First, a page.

The alcohol industry is pushing for new Australian guidelines for alcohol consumption to take into account the "positive health benefits" of drinking, and consider raising the consumption level officially considered low-risk.
In a submission to a review of the guidelines by the National Health and Medical Research Council, Alcohol Beverages Australia claims the health benefits of drinking alcohol include "a reduction in the risk of development of heart disease, reduced risk of stroke and reduced risk of diabetes".
Public health advocates have disputed the independence and methodology of the scientific evidence presented and say softening of the guidelines would put Australians at risk, but fear the alcohol lobby's submission will influence the final recommendations approved by Health Minister Greg Hunt.
ABA is trying to convince regulators that Australians are responsible drinkers who have been subject to a "harsh" definition of unsafe alcohol consumption.
The current guidelines recommend no more than two standard drinks per day to limit the lifetime risk of illness, or four standard drinks in a single session, an amount which "more than doubles the risk of injury" in the six hours after.
ABA chief executive Andrew Wilsmore said those guidelines made Australia's limit among "some of the harshest in the world and no longer in touch with the Australian lifestyle - where drinking in moderation is the new norm".
"It's well past time for governments to give the vast majority of responsible drinkers a fair go and start rewarding them with similar freedoms enjoyed in many other parts of the world," he said.
Mr Wilsmore stopped short of explicitly saying the guidelines should raise the consumption level deemed low-risk, but pointed to the United States - where the guideline for low-risk drinking is the equivalent of 5.6 Australian standard drinks per day for men and 4.2 for women - and the World Health Organisation's definition of "heavy episodic drinking" as "60 or more grams of pure alcohol" (the equivalent of six standard drinks in Australia) on at least one occasion within 30 days.
However, Mr Wilsmore also acknowledged that alcohol "causes harm" and said "there's always going to be challenges with our product".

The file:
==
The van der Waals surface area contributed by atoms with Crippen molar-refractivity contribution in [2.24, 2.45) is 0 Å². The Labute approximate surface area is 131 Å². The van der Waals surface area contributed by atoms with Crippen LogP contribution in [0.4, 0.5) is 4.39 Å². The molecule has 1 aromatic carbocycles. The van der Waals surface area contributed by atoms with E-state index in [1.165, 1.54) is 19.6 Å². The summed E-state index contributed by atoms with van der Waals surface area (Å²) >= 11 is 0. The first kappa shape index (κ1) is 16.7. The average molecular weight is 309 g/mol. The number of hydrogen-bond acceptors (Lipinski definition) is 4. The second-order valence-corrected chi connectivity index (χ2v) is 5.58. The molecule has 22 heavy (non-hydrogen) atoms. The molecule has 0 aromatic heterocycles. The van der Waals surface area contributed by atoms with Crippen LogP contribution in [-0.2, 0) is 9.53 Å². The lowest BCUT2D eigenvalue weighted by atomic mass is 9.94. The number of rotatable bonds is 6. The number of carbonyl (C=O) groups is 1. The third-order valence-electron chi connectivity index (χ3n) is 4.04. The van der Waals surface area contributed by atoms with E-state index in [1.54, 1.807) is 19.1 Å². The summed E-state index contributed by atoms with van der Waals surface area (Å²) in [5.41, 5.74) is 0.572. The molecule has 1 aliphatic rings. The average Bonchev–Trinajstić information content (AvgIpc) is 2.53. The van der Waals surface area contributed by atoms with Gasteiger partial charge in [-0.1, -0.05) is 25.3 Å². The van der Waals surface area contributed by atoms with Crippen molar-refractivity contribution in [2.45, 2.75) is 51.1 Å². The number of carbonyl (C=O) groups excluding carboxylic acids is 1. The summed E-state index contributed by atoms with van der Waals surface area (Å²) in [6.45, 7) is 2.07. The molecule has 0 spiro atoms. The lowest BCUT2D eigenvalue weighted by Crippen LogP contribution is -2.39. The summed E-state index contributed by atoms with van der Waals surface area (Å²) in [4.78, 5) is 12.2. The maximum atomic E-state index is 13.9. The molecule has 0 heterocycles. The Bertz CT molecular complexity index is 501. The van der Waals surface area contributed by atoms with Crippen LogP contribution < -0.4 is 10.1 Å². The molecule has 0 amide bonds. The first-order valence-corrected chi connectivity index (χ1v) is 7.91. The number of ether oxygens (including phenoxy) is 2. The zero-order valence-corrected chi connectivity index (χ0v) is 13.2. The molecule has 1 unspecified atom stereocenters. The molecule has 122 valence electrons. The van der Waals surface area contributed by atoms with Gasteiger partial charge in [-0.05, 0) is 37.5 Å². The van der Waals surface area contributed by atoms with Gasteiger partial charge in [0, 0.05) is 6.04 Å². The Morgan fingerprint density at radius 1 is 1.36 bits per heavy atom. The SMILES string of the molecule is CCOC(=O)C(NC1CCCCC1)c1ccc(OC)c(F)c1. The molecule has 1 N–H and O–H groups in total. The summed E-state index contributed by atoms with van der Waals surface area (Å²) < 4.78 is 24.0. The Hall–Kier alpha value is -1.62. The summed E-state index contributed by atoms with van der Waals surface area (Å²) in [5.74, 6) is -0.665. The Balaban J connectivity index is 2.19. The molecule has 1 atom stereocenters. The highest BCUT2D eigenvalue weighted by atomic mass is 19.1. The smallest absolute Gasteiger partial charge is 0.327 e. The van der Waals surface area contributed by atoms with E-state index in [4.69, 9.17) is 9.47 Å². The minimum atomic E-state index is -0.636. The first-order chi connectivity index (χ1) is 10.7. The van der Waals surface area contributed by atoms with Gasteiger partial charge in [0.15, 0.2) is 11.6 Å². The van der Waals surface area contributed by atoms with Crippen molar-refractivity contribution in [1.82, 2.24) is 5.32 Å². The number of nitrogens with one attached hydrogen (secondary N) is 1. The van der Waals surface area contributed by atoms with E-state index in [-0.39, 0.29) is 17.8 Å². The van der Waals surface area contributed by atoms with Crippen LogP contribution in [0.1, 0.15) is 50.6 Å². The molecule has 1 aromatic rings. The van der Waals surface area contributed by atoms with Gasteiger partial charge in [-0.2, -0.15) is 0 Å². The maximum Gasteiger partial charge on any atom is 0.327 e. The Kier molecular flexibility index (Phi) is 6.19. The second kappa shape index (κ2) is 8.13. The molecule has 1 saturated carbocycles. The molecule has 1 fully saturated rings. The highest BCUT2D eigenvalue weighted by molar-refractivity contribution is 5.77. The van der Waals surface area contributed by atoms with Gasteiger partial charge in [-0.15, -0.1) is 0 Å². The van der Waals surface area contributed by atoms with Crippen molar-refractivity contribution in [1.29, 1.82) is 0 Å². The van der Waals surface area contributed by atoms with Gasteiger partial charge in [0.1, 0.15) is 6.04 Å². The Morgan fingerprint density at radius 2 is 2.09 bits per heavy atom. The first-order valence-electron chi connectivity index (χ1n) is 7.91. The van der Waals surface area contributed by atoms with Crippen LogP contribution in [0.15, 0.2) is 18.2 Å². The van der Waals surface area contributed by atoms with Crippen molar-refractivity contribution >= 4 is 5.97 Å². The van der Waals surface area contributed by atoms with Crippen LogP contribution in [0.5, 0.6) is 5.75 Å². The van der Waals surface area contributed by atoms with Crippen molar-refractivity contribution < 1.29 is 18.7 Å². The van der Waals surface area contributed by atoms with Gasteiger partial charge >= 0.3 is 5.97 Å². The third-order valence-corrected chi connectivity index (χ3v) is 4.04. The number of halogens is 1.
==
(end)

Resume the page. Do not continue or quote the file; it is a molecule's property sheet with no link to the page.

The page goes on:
Peter Miller, a professor of violence prevention and addiction studies at Deakin University, said ABA was engaged in "irresponsible spin", that the industry was only "focused on making profits".
He said if Australia modelled itself on the US, it would not have achieved the life-saving measures of gun control, tobacco plain packaging laws or random roadside breath testing.
The NHMRC is reviewing the latest scientific research on the effects of alcohol to update the guidelines, which have been in place for a decade. A draft is expected to be released for public consultation in the coming weeks.
In its submission to the NHMRC, seen by The Sydney Morning Herald and The Age, Alcohol Beverages Australia said: "We would like to bring your attention to the overwhelming body of evidence that establishes health benefits of alcohol consumption."
The lobby group attached a list of more than 100 scientific research papers it says contain a "weight of evidence" that should be reflected in the new guidelines.
However, Professor Miller said the weight of scientific evidence drawn from "the best, independently conducted new studies" showed there was "no such thing as safe levels of consumption of alcohol".
Foundation for Alcohol Research and Education chief executive Michael Thorn said there was improved evidence of alcohol's long-term health risks - including breast and bowel cancer, cardiovascular disease and dementia - in the decade since the current guidelines were released.
Mr Thorn said if anything, the NHMRC should be expected to bring Australia's guidelines into step with those in the United Kingdom, where the recommended limit is now 11.2 Australian standard drinks per week.
"This reflects the science that total consumption is the issue," he said.
He said ABA's argument that fewer Australians were drinking was "irrelevant" to the question of calculating the scientific risks.
Professor Miller said a number of studies conducted in the past supporting alcohol's health benefits had been based on flawed methodologies.
"The benefits in maybe one of two categories are outweighed by the harms in many others," he said.
Australian Medical Association President Tony Bartone said the alcohol industry was "out of touch" and that any softening of the guidelines would be disastrous.
"Anything to increase above what those guidelines are already would be tantamount to really putting the health of Australians at further risk than they currently are," Dr Bartone said.
Professor Miller said the alcohol industry was a powerful lobby group that had "far too much access" to policy makers.
"These people go in and they say all this crap to our politicians, they do it behind closed doors where it's not out in the open and our politicians then take donations from them," he said.
Lion Pty Ltd, one of Australia's largest alcohol producers and an ABA member, donated $61,000 to the Labor party, $55,300 to the Liberal party and $11,330 to the Nationals in 2017-18, according to disclosure returns lodged with the Australian Electoral Commission.
In July, a draft National Alcohol Strategy being developed through a separate process was leaked to the ABC by public health advocates concerned it had been "watered down" after lobbying by the alcohol industry.
Health Minister Greg Hunt said the government was "committed to reducing alcohol-related harms" and had committed more than $780 million over four years "to reduce the impact of drug and alcohol misuse".
Mr Hunt said the government would not "pre-empt any response" on the NHMRC review before the final guidelines are released next year.
- SMH/The Age